Roche Buys Cancer Analytics Star Flatiron Health for $1.9B

Ryan Black and Jack Murtha
FEBRUARY 15, 2018
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Image has been resized. Courtesy of Flatiron Health.

International healthcare and pharmaceutical giant Roche announced today that it will acquire analytics leader Flatiron Health, Inc., for $1.9 billion. The deal is expected to close before the beginning of Q3 2018.

Flatiron mines real-world evidence and electronic health records (EHR) data for oncology insights, allowing for treatment outcome predictions and the development of bundled payment programs.

Roche had already invested substantially in the company, leading a $175 million Series C round in 2016. It wasn’t the only major industry player to lend serious financial muscle to the New York City startup. In a Series B round led by GV (formerly Google Ventures) in 2014, it raised $130 million.

The brains behind the start-up, which opened its doors in 2012, said Roche’s investment was crucial to his company’s development.
 
“Roche has been a tremendous partner to us over the past 2 years and shares our vision for building a learning healthcare platform in oncology ultimately designed to improve the lives of cancer patients,” said Nat Turner, Flatiron Health co-founder and CEO. “This important milestone will allow us to increase our investments in our provider-facing technology and services platform, as well as our evidence-generation platform, which will remain available to the entire healthcare industry.”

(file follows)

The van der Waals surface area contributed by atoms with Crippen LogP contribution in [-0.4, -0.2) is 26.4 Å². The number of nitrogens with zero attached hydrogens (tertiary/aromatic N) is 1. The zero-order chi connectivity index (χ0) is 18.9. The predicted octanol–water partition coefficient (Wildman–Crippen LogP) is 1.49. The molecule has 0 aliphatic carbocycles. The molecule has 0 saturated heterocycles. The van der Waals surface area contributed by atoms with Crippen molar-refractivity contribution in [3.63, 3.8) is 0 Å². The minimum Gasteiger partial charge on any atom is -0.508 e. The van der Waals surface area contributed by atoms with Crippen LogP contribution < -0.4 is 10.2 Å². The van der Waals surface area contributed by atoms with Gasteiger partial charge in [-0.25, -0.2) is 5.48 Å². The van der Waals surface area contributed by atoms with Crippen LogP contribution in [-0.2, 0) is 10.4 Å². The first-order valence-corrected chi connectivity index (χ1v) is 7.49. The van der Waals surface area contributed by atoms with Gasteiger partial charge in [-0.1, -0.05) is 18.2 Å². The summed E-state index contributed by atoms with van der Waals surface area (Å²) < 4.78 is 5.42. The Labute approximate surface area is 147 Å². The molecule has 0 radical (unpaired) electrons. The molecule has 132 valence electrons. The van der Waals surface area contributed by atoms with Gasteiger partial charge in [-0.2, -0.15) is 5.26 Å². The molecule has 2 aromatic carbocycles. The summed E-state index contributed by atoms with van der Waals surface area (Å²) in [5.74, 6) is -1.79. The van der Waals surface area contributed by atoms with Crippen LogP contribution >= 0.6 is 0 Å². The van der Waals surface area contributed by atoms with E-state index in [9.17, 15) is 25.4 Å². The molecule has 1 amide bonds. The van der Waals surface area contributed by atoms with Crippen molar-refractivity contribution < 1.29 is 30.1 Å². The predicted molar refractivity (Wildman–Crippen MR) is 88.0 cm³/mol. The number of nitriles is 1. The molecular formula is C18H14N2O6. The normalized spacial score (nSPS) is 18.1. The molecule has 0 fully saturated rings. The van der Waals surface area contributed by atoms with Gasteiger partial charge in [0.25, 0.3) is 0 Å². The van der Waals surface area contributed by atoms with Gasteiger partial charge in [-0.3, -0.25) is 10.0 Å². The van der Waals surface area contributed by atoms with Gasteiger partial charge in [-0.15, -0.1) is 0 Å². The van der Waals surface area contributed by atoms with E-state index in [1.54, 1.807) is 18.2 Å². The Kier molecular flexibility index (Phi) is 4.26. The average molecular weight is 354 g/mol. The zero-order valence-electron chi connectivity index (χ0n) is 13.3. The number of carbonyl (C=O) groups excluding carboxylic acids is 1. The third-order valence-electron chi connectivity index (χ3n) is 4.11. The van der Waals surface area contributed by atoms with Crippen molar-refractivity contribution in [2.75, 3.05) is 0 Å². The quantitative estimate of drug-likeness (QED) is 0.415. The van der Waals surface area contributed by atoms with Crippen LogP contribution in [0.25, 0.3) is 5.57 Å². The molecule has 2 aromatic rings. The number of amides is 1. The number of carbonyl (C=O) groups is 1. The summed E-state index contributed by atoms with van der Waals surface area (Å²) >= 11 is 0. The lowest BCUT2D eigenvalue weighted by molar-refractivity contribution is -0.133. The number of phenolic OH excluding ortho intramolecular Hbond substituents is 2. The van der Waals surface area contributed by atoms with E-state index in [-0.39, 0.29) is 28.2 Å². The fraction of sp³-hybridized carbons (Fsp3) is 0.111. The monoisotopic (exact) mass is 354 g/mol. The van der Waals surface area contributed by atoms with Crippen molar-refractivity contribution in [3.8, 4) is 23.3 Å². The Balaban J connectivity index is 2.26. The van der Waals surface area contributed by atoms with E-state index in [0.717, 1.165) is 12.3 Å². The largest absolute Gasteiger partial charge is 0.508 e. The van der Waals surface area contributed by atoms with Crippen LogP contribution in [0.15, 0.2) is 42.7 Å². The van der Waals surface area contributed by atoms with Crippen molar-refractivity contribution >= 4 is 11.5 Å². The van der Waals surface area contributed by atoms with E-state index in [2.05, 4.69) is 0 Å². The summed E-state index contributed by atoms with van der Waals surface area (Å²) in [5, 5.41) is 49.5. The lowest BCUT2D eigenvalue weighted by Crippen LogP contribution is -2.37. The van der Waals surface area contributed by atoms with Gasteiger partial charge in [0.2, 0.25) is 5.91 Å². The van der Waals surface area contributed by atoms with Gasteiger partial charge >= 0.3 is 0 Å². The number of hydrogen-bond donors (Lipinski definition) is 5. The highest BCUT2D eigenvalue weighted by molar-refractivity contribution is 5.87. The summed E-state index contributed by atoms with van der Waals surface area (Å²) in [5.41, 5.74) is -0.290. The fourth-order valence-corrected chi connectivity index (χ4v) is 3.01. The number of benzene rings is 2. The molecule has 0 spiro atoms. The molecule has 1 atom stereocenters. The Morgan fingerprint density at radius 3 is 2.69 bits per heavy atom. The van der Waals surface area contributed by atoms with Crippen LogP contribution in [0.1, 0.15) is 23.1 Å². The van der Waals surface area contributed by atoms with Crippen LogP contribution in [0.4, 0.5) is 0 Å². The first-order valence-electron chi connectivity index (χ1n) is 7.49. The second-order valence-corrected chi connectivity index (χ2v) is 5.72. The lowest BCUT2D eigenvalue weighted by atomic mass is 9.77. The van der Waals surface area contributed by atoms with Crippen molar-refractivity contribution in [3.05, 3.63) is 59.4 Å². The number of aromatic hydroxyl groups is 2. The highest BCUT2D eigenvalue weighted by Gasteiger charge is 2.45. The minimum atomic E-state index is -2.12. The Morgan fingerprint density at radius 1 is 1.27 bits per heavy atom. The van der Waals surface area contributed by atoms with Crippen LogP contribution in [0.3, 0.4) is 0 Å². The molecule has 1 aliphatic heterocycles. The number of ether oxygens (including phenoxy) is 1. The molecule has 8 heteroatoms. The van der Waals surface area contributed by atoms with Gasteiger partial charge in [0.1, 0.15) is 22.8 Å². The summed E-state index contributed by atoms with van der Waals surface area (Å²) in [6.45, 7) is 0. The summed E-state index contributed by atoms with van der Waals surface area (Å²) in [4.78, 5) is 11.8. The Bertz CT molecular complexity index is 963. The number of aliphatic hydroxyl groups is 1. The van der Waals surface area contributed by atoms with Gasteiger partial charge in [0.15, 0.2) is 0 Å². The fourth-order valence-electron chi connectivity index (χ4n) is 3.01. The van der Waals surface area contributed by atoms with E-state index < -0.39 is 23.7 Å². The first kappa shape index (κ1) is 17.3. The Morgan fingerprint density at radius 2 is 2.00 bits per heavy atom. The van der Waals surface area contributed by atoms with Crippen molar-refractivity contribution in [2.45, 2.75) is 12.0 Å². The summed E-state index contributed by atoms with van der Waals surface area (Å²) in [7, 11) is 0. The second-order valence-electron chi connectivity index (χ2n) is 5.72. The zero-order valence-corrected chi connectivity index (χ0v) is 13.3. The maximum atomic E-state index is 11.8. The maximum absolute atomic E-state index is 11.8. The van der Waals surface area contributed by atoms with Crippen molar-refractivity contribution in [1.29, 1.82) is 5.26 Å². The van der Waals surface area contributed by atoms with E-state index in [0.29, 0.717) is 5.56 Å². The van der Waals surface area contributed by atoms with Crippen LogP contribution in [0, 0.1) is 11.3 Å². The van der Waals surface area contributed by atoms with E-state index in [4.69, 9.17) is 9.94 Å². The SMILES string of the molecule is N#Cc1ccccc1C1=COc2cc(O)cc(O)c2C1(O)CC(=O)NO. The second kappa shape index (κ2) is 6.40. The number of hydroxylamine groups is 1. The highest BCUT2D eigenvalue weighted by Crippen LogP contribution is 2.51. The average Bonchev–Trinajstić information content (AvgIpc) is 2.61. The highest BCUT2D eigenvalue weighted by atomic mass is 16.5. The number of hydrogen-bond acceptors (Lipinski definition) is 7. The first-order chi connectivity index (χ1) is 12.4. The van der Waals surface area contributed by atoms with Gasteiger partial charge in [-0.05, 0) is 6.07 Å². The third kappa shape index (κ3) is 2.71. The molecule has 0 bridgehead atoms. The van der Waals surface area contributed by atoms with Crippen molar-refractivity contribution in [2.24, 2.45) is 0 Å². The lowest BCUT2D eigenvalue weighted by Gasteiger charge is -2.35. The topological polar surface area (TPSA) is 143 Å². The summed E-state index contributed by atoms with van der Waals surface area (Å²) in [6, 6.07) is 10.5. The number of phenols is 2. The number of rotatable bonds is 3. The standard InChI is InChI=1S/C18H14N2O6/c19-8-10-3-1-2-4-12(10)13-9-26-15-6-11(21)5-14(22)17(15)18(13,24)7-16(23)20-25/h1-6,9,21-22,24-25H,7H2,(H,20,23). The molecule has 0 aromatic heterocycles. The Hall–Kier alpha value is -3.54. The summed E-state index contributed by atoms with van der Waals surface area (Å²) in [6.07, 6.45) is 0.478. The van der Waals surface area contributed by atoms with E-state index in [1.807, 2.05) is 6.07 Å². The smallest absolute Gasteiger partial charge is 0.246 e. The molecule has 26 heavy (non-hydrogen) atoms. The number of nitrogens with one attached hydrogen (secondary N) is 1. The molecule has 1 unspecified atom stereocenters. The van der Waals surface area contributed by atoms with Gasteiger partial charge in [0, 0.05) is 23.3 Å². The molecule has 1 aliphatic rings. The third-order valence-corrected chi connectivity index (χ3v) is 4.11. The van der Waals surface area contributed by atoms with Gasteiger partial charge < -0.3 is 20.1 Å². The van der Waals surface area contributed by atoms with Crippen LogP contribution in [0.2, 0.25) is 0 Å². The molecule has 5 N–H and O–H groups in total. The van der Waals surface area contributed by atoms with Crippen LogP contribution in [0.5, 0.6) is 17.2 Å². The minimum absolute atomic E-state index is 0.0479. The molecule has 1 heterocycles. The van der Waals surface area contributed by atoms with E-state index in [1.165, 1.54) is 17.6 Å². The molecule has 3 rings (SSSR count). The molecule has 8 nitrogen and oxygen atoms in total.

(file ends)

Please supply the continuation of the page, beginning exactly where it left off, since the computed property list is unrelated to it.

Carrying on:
The company has a large network of partners, from community oncology practices to large academic medical centers. It built an EHR-embedded solution to automate the quality measurement aspects of CMS’s Oncology Care Model, a value-based care initiative. The company helped about 50 of its clients participate in the program, representing about 30% of all participating practices. It has also collaborated with the FDA to inform the development of better clinical trials.

Roche’s CEO, Daniel O’Day, said Flatiron Health will continue to operate as an independent entity, providing analytics services to its existing clients and new ones. For the pharma company, the deal is all about targeted cancer treatments, he said.
 
“This is an important step in our personalized healthcare strategy for Roche, as we believe that regulatory-grade real-world evidence is a key ingredient to accelerate the development of, and access to, new cancer treatments,” O’Day said in a statement. “As a leading technology company in oncology, Flatiron Health is best positioned to provide the technology and data analytics infrastructure needed not only for Roche, but for oncology research and development efforts across the entire industry.”

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